Childbirth is certainly one of the most joyful times in a mother’s life, but it is also one of the most stressful. Hormones are haywire, and her body is barely recognizable. She is juggling the needs of a sometimes demanding infant, along with those of her own (and her other family members). Add to all that the tendency for moms to be considerably older these days, and you’ve got a much more complicated picture than during the era of June Cleaver.

scheduled vs. natural childbirth
Opinions differ on how to approach the due date. Do you want to schedule labor, a concept not dreamed of just one generation ago, or do you want to carry to ‘natural term,’ allowing your body to declare when it’s time to deliver your baby? What do the experts say?

timing is everything
“Over the past 10 to 15 years, there definitely has been an increase in patients requesting an induced delivery or Cesarean section,” says Dr. Kent Snowden, a doctor at Saint Louis Associates in OB/GYN on the Mercy Hospital campus in Creve Coeur.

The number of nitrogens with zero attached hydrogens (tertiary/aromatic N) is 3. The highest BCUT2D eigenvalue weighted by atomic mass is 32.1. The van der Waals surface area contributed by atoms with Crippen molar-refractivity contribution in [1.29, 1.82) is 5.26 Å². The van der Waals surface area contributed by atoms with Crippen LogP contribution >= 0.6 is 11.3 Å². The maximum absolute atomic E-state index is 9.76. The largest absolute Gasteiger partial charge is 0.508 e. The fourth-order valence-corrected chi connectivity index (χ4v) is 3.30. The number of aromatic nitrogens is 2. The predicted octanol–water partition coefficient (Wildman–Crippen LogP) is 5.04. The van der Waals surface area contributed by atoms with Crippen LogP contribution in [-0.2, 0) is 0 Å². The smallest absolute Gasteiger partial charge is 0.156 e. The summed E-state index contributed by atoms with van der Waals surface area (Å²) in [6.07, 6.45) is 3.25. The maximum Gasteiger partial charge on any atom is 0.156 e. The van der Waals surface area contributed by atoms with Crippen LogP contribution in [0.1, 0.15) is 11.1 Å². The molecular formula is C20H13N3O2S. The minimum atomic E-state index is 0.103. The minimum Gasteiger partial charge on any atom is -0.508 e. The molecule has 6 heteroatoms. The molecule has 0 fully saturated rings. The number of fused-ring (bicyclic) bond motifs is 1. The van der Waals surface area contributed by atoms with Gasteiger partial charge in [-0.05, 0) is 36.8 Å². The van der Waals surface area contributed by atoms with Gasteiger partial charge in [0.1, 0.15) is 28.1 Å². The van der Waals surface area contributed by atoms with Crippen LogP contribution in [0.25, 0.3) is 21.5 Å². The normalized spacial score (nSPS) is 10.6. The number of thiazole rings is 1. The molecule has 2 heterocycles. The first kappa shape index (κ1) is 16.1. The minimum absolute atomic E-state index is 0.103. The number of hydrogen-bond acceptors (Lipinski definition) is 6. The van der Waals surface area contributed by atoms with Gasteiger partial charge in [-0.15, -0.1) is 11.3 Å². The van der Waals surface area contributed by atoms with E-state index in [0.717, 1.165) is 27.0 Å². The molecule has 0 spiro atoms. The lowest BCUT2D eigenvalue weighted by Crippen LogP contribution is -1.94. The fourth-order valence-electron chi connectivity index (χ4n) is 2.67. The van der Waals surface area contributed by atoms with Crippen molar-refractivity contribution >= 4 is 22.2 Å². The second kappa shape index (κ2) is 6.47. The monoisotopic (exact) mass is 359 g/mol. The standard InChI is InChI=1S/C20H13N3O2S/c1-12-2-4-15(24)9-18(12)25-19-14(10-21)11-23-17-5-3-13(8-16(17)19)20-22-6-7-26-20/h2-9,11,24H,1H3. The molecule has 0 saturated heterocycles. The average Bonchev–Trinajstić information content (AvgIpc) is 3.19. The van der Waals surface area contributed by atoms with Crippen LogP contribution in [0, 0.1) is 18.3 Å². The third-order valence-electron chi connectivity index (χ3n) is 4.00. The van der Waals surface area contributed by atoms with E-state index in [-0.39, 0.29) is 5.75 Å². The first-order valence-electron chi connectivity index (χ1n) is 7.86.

The reasons for scheduled delivery vary widely. “There are medical indications for us to intervene sooner—such as preeclampsia, a variant of hypertension, or if a woman’s membranes rupture early,” says Dr. Gil Gross, SLUCare ob/gyn at SSM Health St. Mary’s Hospital and director of maternal-fetal medicine at Saint Louis University School of Medicine. But there are also optional situations, he says. “Many women have discomforts toward the end of pregnancy, or sometimes there are social reasons for scheduling a delivery: a partner’s travel or work schedule or the availability of their support system.”

The big question is, should a woman wait for nature to take its course? “Babies do as well whether you induce them after 39 weeks (of gestation) or they come naturally,” Snowden says. “But I will tell patients requesting an elective delivery that they are going to have a longer time in the hospital if their cervix is not ready and we have to use medications.”

health-introdue date dilemma
“One of the big risks of scheduled delivery is delivering a baby that is potentially not ready,” Gross notes. “Sometimes this happens when there is uncertainty about a due date. Less than 5 percent of women will labor or deliver on their due dates. A term human pregnancy has a fairly wide time span, roughly 37 to 42 weeks.”